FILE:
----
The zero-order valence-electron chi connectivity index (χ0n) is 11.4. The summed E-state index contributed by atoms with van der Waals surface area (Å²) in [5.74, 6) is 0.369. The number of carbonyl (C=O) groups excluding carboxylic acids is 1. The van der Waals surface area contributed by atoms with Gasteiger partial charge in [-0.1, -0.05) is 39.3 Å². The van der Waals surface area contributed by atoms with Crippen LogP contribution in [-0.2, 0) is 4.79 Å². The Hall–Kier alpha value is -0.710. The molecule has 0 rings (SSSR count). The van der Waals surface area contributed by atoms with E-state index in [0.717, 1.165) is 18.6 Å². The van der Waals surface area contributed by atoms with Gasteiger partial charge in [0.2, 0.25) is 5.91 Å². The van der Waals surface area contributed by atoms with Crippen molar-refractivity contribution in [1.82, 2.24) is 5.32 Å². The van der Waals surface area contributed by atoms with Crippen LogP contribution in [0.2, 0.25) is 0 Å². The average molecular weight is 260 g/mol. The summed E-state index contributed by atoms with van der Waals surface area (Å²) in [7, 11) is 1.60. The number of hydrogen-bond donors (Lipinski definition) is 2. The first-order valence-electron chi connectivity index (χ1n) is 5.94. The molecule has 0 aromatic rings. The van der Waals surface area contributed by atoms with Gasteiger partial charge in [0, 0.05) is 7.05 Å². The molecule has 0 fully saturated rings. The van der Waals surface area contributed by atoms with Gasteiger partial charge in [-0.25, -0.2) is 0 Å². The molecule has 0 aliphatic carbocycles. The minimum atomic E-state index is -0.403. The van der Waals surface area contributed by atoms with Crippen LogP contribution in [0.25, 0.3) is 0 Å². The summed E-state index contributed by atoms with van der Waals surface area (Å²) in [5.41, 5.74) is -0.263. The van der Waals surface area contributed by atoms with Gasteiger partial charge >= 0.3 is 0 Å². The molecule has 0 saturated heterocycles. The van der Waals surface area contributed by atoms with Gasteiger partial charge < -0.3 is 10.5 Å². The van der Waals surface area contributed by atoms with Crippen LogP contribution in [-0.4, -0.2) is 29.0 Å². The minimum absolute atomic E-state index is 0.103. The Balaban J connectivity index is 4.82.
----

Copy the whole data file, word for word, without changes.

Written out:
The zero-order valence-electron chi connectivity index (χ0n) is 11.4. The summed E-state index contributed by atoms with van der Waals surface area (Å²) in [5.74, 6) is 0.369. The number of carbonyl (C=O) groups excluding carboxylic acids is 1. The van der Waals surface area contributed by atoms with Gasteiger partial charge in [-0.1, -0.05) is 39.3 Å². The van der Waals surface area contributed by atoms with Crippen LogP contribution in [-0.2, 0) is 4.79 Å². The Hall–Kier alpha value is -0.710. The molecule has 0 rings (SSSR count). The van der Waals surface area contributed by atoms with E-state index in [0.717, 1.165) is 18.6 Å². The van der Waals surface area contributed by atoms with Gasteiger partial charge in [0.2, 0.25) is 5.91 Å². The van der Waals surface area contributed by atoms with Crippen molar-refractivity contribution in [1.82, 2.24) is 5.32 Å². The van der Waals surface area contributed by atoms with Crippen LogP contribution in [0.2, 0.25) is 0 Å². The average molecular weight is 260 g/mol. The summed E-state index contributed by atoms with van der Waals surface area (Å²) in [7, 11) is 1.60. The number of hydrogen-bond donors (Lipinski definition) is 2. The first-order valence-electron chi connectivity index (χ1n) is 5.94. The molecule has 0 aromatic rings. The van der Waals surface area contributed by atoms with Gasteiger partial charge in [0, 0.05) is 7.05 Å². The molecule has 0 fully saturated rings. The van der Waals surface area contributed by atoms with Gasteiger partial charge in [-0.25, -0.2) is 0 Å². The molecule has 0 aliphatic carbocycles. The minimum atomic E-state index is -0.403. The van der Waals surface area contributed by atoms with Crippen LogP contribution in [0.25, 0.3) is 0 Å². The summed E-state index contributed by atoms with van der Waals surface area (Å²) in [5.41, 5.74) is -0.263. The van der Waals surface area contributed by atoms with Gasteiger partial charge >= 0.3 is 0 Å². The molecule has 0 saturated heterocycles. The van der Waals surface area contributed by atoms with Gasteiger partial charge < -0.3 is 10.5 Å². The van der Waals surface area contributed by atoms with Crippen LogP contribution in [-0.4, -0.2) is 29.0 Å². The minimum absolute atomic E-state index is 0.103. The Balaban J connectivity index is 4.82.